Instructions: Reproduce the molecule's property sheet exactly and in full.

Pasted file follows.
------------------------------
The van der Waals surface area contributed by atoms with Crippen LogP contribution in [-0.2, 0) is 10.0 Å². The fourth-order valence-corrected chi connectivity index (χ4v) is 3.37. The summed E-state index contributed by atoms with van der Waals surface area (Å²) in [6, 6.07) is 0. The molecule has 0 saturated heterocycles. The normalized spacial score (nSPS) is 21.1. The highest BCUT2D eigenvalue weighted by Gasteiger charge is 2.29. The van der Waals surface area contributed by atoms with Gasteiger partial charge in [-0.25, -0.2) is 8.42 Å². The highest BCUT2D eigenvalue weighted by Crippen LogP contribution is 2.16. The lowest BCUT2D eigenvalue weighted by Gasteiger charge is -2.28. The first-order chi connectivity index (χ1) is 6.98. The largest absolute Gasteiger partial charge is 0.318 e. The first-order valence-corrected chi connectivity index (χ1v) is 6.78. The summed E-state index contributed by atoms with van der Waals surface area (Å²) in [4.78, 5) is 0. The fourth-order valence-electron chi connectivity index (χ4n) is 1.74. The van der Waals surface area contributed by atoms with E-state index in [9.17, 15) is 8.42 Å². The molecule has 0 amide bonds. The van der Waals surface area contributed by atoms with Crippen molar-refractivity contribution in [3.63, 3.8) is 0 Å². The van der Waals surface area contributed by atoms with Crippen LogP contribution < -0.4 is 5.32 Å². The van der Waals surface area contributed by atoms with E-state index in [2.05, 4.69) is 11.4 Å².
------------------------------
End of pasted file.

The van der Waals surface area contributed by atoms with Crippen LogP contribution in [-0.2, 0) is 10.0 Å². The fourth-order valence-corrected chi connectivity index (χ4v) is 3.37. The summed E-state index contributed by atoms with van der Waals surface area (Å²) in [6, 6.07) is 0. The molecule has 0 saturated heterocycles. The normalized spacial score (nSPS) is 21.1. The highest BCUT2D eigenvalue weighted by Gasteiger charge is 2.29. The van der Waals surface area contributed by atoms with Gasteiger partial charge in [-0.25, -0.2) is 8.42 Å². The highest BCUT2D eigenvalue weighted by Crippen LogP contribution is 2.16. The lowest BCUT2D eigenvalue weighted by Gasteiger charge is -2.28. The first-order chi connectivity index (χ1) is 6.98. The largest absolute Gasteiger partial charge is 0.318 e. The first-order valence-corrected chi connectivity index (χ1v) is 6.78. The summed E-state index contributed by atoms with van der Waals surface area (Å²) in [4.78, 5) is 0. The fourth-order valence-electron chi connectivity index (χ4n) is 1.74. The van der Waals surface area contributed by atoms with E-state index in [9.17, 15) is 8.42 Å². The molecule has 0 amide bonds. The van der Waals surface area contributed by atoms with Crippen molar-refractivity contribution in [3.63, 3.8) is 0 Å². The van der Waals surface area contributed by atoms with Crippen LogP contribution < -0.4 is 5.32 Å². The van der Waals surface area contributed by atoms with E-state index in [2.05, 4.69) is 11.4 Å².